Op-Ed Pundits Take on Young Activists: Is There No Common Ground?

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Few souls who labor in the media world — from the most app-friendly millennial to the newspaper-clutching boomer, from the most radical critic to the most equivocating pundit — can be unaware at this point of what sometimes happens on Twitter (call it “The Way We Tweet Now”): legitimate critique occasionally whips itself around at ever-increasing speeds until it creates a tornado of overblown outrage and shaming in the name of social justice principles.

Where many of us diverge is in treating this issue as either the scariest of our time — a chilling, free speech-killing online equivalent of the KGB — or a frustrating stumbling block on the way to a better world. The thing is, sometimes youthful-seeming Twitter outrage has an undeniably positive effect. To prove this, we need look no further than the fact that many people and outlets are rapidly learning how to properly attribute pronouns to trans-identified individuals; surely, fear of reprisal from “the masses” combined with positive reinforcement contributed to this exponential growth in understanding and acceptance.

And yes, sometimes the effect is equally negative — eliminating nuances, disabling conversations that could be productive, and making them oppositional or even inimical. Investigating the actual pedagogy of trigger warnings, for instance, revealed to me that the pro vs. con debate taking place about them online, sometimes with sweeping vitriol and dismissiveness, was extremely reductive. As it turns out, you can be an incredibly sensitive teacher and eschew the warnings, or a freedom-of-expression advocate who chooses to use them. The lines on many of these issues are much more blurred than easy punditry would have us believe.

Unfortunately, the problem is amplified when influential pundits cast aspersions widely and clumsily in an attempt to dissuade younger activists, whose Tumblr-bred tactics and language are crossing into the classroom, from doing the very same thing. This morning, both David Brooks in The New York Times and Meghan Daum in the LA Times took on the topic of younger campus and online activists and their alleged propensity to see things in black and white. Said Brooks:

Today’s campus activists are not only going after actual acts of discrimination — which is admirable. They are also going after incorrect thought — impiety and blasphemy. They are going after people for simply failing to show sufficient deference to and respect for the etiquette they hold dear. They sometimes conflate ideas with actions and regard controversial ideas as forms of violence.

Daum argued along similar lines, noting that the same problem plagues the online sphere: “too much time is being spent looking for a fight about these issues and not enough in having a conversation about them.” Her column responds to the backlash she received after another, rather ill-considered column about campus rape activism, and she claims she herself is a victim of something called the “Jezebel Effect” (Jezebel, it should be noted, weighed in not at all about the original column and has only promoted Daum’s writing). Although she admits she should have been clearer in her first piece, she feels the criticism she received went overboard: “One Twitter user told me I was ‘on the wrong side of history.’ Another accused me of ‘mansplaining.'” Indeed, welcome to the internet in 2015, where originally useful terms like “privileged” and “mansplaining” are often deployed with inaccurate frequency, in place of real arguments.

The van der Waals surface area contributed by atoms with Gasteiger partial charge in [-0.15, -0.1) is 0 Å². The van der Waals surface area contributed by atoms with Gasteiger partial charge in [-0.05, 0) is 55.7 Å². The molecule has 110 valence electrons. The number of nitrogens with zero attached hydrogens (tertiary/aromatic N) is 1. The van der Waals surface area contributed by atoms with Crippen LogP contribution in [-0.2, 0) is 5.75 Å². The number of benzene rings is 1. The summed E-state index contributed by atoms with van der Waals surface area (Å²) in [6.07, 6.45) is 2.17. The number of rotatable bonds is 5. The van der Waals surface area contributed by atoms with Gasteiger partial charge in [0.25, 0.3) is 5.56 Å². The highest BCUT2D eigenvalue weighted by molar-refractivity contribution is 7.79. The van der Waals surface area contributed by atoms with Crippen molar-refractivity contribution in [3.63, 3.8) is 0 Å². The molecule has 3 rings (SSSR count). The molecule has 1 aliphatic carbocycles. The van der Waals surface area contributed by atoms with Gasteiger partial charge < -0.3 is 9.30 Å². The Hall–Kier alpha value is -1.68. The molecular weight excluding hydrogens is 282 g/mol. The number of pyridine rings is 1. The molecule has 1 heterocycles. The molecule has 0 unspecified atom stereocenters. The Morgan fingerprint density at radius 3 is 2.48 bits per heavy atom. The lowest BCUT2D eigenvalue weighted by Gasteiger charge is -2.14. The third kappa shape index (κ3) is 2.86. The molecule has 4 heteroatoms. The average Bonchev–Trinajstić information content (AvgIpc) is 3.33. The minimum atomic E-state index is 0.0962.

So why is it, if I agree with several of the points both these columnists make, that their pieces frustrate me in the same way as Jonathan Chait’s attempted takedown of PC culture? Because, despite a few of what Daum calls “to be sures” on both sides, they position themselves as utterly uninterested in further dialogue. Not one campus or Twitter activist is consulted or interviewed in either column, and there’s no exploration of the root causes of some of these outbursts (you know, the usual: centuries of oppression and silencing, indifferent institutions, genuine trauma). Brooks casually conflates being triggered with being upset, while Daum doesn’t go far enough in acknowledging that her previous column oddly called out campus rape victims for not being globally minded. That piece went beyond a simple lack of clarity, to a larger statement that felt genuinely provocative. Furthermore, both writers cherry-pick incidents of oversensitivity to make their point, ignoring a lot of authentic, thoughtful work that has been done on issues ranging from campus safety to Black Lives Matter.

Writers and activists have different toolboxes. Activists leverage moments of outrage and deliberately simple framing to effect change, whether it’s in campus disciplinary codes or police tactics. Writers have the privilege to be able to encompass a broader view, with tools at their disposal like calling up the other side or at least trying to actively consider their position. The least they can do is try to empathize with the pain of younger folks, beyond a mere rhetorical aside. Pundits are not contributing to the discourse when they get on soapboxes and yell at the kids and ladybloggers of today for being too obsessed with racism and sexism — causing their own legion of commenters and fans to pile on against said kids with the same fervor they claim is the realm of angry tweeters and campus poster-board carriers.

If writers want to have a dialogue with young activists and demand rigor and compassion from them, we have to model the same rigor and compassion when we investigate activist ire. Yes, sometimes what we find might be outlandish ideas and mean observations dressed in the raiments of social justice, but more often we might discover a point worth considering.